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Need to over ride default OS file.separator without changing the code base

 
Greenhorn
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Prod code runs on UNIX, but need to run local DEV on windows.

The current code gets a path in UNIX format from a DB then builds on that path using file.separator which adds windows separators causing the ftp to fail as path for target is formatted incorrectly. ex: /incoming/ri-etl\DEV\Rulebooks/tate_rbid_1715_retest

/incoming/ri-etl from a DB setting
\DEV\Rulebooks built in code using file separator.

Since other team uses MAC OS for Dev they do not see the issue locally. Tried to over ride the path.separator using -DFile.Separator=\/ (and other variations) in Tomcat ARGS, JAVA_OPTS and CATALINA OPTS with no success.

I think if I can force the UNIX format Windows will accept it and FTP will work. FTP will not accept a path all built in the WINDOWS format.

I am running TOMCAT from within ECLIPSE (TOMCAT 8, Java 7, Eclipse MARS).

Any ideas?
 
Saloon Keeper
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Android Eclipse IDE Tomcat Server Redhat Java Linux
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You can immunize your applications from OS file-naming dependencies with this one simple trick:

Use java.io.File.

Typically, when I have an uploaded file folder, I define its path as a JNDI property so that I can inject it externally. In Tomcat, that's easily done as an Environment element in the context.xml file. I then use JNDI in the application code to retrieve the symbolically-named folder path and use it to create a File object representing the base directory for uploads. Something vaguely like this:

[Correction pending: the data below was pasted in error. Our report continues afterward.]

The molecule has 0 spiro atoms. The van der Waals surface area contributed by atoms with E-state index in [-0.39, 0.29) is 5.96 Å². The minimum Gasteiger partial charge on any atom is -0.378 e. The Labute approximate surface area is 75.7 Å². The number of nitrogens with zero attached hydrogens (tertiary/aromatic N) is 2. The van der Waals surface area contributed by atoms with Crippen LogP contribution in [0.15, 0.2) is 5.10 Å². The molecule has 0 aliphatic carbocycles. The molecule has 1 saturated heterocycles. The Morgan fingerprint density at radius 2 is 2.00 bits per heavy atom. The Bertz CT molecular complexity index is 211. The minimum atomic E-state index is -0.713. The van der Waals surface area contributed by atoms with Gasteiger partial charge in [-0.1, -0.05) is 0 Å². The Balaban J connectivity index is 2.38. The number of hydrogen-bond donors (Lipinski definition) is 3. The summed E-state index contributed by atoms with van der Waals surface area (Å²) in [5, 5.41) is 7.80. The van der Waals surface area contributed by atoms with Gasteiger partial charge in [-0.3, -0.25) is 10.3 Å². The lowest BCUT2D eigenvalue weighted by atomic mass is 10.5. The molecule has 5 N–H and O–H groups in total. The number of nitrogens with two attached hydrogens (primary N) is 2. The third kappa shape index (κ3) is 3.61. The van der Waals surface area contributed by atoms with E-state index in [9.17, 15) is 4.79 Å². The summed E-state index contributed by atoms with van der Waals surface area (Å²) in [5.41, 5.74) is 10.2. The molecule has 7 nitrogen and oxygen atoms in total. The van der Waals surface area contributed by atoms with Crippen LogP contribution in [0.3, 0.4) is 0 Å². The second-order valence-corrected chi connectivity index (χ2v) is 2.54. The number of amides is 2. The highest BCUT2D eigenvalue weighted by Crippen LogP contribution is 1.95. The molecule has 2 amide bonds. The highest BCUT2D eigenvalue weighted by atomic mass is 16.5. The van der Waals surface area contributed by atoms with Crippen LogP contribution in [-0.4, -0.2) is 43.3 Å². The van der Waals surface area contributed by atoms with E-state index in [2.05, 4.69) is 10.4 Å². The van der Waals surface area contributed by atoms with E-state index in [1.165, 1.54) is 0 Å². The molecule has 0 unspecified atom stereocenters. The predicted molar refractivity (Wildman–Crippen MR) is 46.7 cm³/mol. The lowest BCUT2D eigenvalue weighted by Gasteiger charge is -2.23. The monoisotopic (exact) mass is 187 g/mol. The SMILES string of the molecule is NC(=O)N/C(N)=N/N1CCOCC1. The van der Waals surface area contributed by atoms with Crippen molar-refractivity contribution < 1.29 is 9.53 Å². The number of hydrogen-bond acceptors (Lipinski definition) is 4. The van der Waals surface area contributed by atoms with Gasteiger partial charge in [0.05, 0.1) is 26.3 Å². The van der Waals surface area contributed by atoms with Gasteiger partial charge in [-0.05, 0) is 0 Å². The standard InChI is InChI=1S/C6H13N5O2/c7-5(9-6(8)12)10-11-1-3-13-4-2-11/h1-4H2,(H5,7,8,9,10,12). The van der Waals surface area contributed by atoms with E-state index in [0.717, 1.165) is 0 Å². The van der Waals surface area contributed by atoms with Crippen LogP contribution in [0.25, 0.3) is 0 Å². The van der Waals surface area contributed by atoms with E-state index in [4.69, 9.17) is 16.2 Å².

Notice that at no time did I have to know or care what OS I was running under or what the directory/file path syntax was.

Incidentally, Java will accept Windows paths in Unix-style syntax, such as "C:/workdir/uploadedFile") and I do recommend using that style since it keeps you from getting zapped by mismatched backslashes. In some cases, Windows itself will even accept that syntax. However the one thing that Java is very insistent on is proper use of upper and lower case. Even though Windows doesn't care, resources will not match up properly in Java code if you don't capitalize properly.
 
Barb Switzer
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We are just inheriting this code and the code works ine in MAC OS and UNIX but not on windows. We only need to change
for our local DEv environment. As such, the existing team does not want us to change code that will go to prod for a DEV
environment issue. This is why I am trying to override withotu a code change.
 
Tim Holloway
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I developed for quite a few years using XP as my development machine, deploying to Solaris (and later Linux) for production machines. By employing a proper application design, not only did I not have to hack anything for filesystem paths, I produced WARS that would run without any modification on Dev (local Windows), Test (data-center Beta) and Production (data-center production), even though they used different filesystems and different databases.

I'd be a lot more concerned about a situation where production was being hurt than developers. The developers are presumably going to be modifying code anyway.

However, that;s jsut be being my usual arrogant obnoxious self. There's a more critical reason why hacking the filesystem separator property is a Bad Idea.

The webapps aren't the only part of the system using the system property set. Tomcat itself does. If you mess with Tomcat's understanding of the filesystem you can destabilize Tomcat's internals really quickly.

I would go back and take a closer look at those "bad paths", though. Java can - and does - normally deal with schizoid paths in forms like "C:\Program Files\myapp/tempfiles/file1.txt" all the time. Java.io.File doesn't usually normalize backslashes. Meaning that your "separator" problem may actually be a bug-in-the-app problem.
 
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